Pros: He plays the run well, showing good size and strength. Does well at the point of attack and does a nice job getting off blocks. Can make plays laterally down the line and in pursuit. Shows good recognition. Has the strength to push the pocket as a bull rusher. Has a decent swim move. Shows some quickness and burst when closing on the QB off the edge. Shows nice on-ﬁeld leadership and intelligence.
Cons: Doesn't have a ﬁrst step that will consistently beat NFL offensive tackles.
Overview: Jackson was one of the more disappointing prospects I saw a year ago. He was living in Glenn Dorsey's shadow, made a lot of stupid mistakes and never lived up to his athletic potential. This year was the exact opposite. He did his best to step into the mantle and void left by Dorsey on the line, and it was impossible for him to completely ﬁll those shoes, I think he did an admirable job. Jackson can play multiple positions, including DE in both the 4-3 and 3-4. As well as potentially moving to play DT in the 4-3 as well. He transformed from a low character player in 2007 to a high character one in 2008. Three-year starter, that his most productive year as a sophomore with 8.5 sacks.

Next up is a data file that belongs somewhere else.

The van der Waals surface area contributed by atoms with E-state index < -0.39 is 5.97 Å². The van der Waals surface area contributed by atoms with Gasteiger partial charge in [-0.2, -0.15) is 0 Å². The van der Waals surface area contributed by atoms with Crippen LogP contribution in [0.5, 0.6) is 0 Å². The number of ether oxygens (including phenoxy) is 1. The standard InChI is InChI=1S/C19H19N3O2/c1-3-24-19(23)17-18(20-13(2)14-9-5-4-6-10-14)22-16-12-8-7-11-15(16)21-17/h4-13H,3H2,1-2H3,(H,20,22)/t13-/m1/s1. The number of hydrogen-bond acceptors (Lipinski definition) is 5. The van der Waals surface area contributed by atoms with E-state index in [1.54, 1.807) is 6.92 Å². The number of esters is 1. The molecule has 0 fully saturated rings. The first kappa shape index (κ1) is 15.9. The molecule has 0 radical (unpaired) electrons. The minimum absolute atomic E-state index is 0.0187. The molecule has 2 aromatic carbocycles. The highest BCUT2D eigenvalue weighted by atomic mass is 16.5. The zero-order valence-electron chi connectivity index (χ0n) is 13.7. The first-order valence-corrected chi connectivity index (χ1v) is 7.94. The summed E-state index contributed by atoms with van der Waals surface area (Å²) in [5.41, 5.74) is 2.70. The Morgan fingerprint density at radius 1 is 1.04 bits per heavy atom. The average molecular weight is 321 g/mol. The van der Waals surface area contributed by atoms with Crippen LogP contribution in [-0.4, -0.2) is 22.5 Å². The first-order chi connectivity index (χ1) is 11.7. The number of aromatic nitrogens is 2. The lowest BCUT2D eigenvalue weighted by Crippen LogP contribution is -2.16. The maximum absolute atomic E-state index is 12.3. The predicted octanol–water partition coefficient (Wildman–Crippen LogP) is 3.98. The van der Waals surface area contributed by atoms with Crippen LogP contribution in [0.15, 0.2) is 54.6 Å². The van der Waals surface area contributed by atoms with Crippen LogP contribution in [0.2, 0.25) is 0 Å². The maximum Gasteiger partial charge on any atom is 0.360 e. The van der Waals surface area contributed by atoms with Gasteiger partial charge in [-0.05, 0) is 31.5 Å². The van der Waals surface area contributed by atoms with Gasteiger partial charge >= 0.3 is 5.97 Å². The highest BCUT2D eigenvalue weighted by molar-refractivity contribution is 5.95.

NFL Forecast: Jackson is probably never going to be a top pass rusher. He can be capable, but never will scare opposing teams. He'll be the guy that can consistently get 4-6 sacks in a year, and may surprise with one year where he gets 10 or so sacks, but it won't be the norm. Jackson has the versatility to play in multiple schemes, and has value. He's a natural pass rusher, although not an explosive one and plays the run well. He'll contribute far more to a team than his sack production indicates, and is the ideal left end in a 4-3 scheme. And he can ﬂip inside on passing downs. His best ﬁt is probably as a 3-4 defensive end. But if he was to bulk up some more, it wouldn't be crazy to move him inside permanently in the 4-3 as well.
ATL Forecast: Jackson would play the exact same role that Chauncey Davis and Jamaal Anderson play for the Falcons, which is left defensive end on running downs and interior pass rusher on passing downs. But Jackson would perform those duties better than either player, because he plays harder than Anderson, and has much better strength and quickness than Davis. Jackson's production wouldn't be great in Atlanta, probably along similar lines as what we saw with Brady Smith, but he'd be a solid starter that can play every down.
Value: Jackson is worth a late ﬁrst round pick for a 3-4 team. For a 4-3 team, you'd probably be better off waiting until the second round to take him.
1-poor, 2-weak, 3-above average, 4-very good, 5-elite
PASS RUSH: 3.0
POINT OF ATTACK: 4.0
"Vincere scis, Hannibal, victoria uti nescis" -- Maharbal, 216 B.C.E.